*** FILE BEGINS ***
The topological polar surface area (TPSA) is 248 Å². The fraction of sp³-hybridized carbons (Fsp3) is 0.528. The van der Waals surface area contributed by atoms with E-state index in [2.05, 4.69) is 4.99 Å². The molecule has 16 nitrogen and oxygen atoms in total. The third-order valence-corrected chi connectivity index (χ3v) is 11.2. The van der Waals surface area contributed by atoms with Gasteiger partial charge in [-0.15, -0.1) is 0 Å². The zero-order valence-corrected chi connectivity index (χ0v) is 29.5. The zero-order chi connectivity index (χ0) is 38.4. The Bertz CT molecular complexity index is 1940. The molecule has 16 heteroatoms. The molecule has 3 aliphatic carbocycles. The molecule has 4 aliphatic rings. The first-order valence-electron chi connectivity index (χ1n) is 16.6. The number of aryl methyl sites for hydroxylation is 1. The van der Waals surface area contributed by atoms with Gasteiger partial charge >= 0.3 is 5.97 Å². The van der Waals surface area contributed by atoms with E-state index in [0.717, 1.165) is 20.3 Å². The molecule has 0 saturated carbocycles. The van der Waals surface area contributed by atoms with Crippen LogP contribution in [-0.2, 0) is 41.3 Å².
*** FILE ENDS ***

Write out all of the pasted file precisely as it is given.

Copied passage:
The topological polar surface area (TPSA) is 248 Å². The fraction of sp³-hybridized carbons (Fsp3) is 0.528. The van der Waals surface area contributed by atoms with E-state index in [2.05, 4.69) is 4.99 Å². The molecule has 16 nitrogen and oxygen atoms in total. The third-order valence-corrected chi connectivity index (χ3v) is 11.2. The van der Waals surface area contributed by atoms with Gasteiger partial charge in [-0.15, -0.1) is 0 Å². The zero-order valence-corrected chi connectivity index (χ0v) is 29.5. The zero-order chi connectivity index (χ0) is 38.4. The Bertz CT molecular complexity index is 1940. The molecule has 16 heteroatoms. The molecule has 3 aliphatic carbocycles. The molecule has 4 aliphatic rings. The first-order valence-electron chi connectivity index (χ1n) is 16.6. The number of aryl methyl sites for hydroxylation is 1. The van der Waals surface area contributed by atoms with Gasteiger partial charge >= 0.3 is 5.97 Å². The van der Waals surface area contributed by atoms with E-state index in [0.717, 1.165) is 20.3 Å². The molecule has 0 saturated carbocycles. The van der Waals surface area contributed by atoms with Crippen LogP contribution in [-0.2, 0) is 41.3 Å².